Vitamin D, a fat-soluble vitamin that has properties of both a vitamin and a hormone, is required for the absorption and utilization of calcium and phosphorus. It is necessary for growth, and is especially important for the normal growth and teeth in children. It protects against muscle weakness and is involved in regulation of the heartbeat. It is also important in the prevention and treatment of breast and colon cancer, osteoarthritis, osteoporosis, and hypocalcemia; enhances immunity; and is necessary for thyroid function and normal blood clotting. 

There are several forms of vitamin, including vitaminD2 (ergocalciferol), which comes from food sources; vitaminD3 (cholecalciferol) which is synthesized in the skin in response to exposure to the sun’s ultraviolet rays; and a synthetic form identified as vitamin D5 (sometimes also D2), of the three, vitamin D3 is considered the natural form of vitamin D and was thought to be the most active. Newer data shows that D2 is as effective as D3 in maintaining vitamin D levels in the blood.

The form of vitamin D that we get from food or supplements is not fully active. It requires conversion by the liver, and then by the kidneys, before it becomes fully active. This is why people with liver or kidney disorders are at a higher risk for osteoporosis. When the skin is exposed to the sun’s ultraviolet rays, a cholesterol compound is the skin is transformed into a precursor of vitamin D. Exposing the face and arms to the sun for fifteen minutes three times a week is an effective way ensure adequate amounts of vitamin D in the body,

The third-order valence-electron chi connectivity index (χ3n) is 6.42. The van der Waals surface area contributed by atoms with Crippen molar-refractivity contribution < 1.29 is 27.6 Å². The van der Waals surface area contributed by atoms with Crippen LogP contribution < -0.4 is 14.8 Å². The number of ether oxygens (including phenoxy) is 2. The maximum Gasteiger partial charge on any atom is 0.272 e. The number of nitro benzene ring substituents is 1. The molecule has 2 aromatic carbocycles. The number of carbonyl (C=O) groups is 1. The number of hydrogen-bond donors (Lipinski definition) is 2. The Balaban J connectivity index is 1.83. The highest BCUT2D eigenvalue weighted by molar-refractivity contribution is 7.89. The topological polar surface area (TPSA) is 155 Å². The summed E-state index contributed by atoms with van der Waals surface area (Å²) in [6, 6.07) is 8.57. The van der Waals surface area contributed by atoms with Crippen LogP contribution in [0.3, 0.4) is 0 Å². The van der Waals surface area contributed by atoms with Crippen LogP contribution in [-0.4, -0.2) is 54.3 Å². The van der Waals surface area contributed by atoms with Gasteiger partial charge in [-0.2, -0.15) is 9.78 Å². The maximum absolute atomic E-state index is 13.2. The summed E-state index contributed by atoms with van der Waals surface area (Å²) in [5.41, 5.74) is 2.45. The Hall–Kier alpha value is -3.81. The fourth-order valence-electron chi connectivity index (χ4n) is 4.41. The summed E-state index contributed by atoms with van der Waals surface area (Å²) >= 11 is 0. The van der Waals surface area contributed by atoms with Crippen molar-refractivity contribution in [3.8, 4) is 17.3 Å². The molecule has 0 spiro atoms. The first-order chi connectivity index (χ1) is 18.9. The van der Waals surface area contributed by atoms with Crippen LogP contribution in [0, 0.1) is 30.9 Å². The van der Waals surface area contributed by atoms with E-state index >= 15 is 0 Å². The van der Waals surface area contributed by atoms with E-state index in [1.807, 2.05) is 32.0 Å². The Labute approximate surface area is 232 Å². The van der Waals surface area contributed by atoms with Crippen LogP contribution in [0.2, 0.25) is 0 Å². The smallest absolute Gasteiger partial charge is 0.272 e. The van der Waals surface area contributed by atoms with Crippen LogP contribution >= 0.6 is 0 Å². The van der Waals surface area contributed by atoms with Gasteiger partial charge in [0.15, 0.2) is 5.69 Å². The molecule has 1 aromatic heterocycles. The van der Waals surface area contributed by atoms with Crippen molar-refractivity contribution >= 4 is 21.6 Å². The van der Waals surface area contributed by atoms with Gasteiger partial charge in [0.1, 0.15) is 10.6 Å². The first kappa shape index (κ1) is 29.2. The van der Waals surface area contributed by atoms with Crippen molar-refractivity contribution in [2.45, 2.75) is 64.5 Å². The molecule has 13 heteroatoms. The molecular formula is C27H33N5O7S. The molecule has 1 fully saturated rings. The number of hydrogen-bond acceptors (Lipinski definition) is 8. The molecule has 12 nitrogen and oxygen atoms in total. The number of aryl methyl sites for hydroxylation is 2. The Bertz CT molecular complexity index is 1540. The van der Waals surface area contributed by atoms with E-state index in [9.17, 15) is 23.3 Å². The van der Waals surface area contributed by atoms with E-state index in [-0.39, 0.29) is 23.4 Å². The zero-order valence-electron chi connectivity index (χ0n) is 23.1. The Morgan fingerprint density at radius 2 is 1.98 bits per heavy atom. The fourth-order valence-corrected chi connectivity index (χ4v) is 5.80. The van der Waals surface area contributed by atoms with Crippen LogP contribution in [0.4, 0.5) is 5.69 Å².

Vitamin D has been the ignored vitamin until recently. Studies have shown that at least 40 percent of the people have less-than-optimal levels of vitamin D in their blood. As much as 70 to 80 percent of Hispanic-Americans and African-Americans may be deficient in vitamin D. Those with more coloring in the skin have a harder time absorbing vitamin D from sunlight. In addition, those who live above the 37th latitude obtain virtually no vitamin D from sunlight between November and March.

Not getting enough vitamin D in the diet or from direct sunlight has been linked to the development of several diseases including heart disease, osteoporosis, diabetes, and cancers such as breast and colon. As baby boomers age, the risk of osteoporosis increases. Taking more than 400IU of vitamin D has been shown to reduce the risk of fractures by 20 percent in those over sixty-five years of age. But how much is needed to optimize health is still open for debate. 


Cod liver oil, fatty saltwater fish (especially mackerel), dairy products and eggs all contain vitamin D. It is also found in butter, dandelion greens, egg yolks, Cod, halibut, liver, shiitake and chanterelle mushrooms, oatmeal, oysters, salmon, sardines, sweet potatoes, tuna, and vegetable oils. Herbs that contain vitamin D include alfalfa, nettle and parsley.

Vitamin D is also formed by the body in response to the action of sunlight on the skin. Of all the nutrients, this is one of a few that is difficult to reach, the DRI from food alone and supplementation may be needed. It may make sense to take serial blood tests each year with a physical examination to see if you are getting enough vitamin D to maintain healthy levels.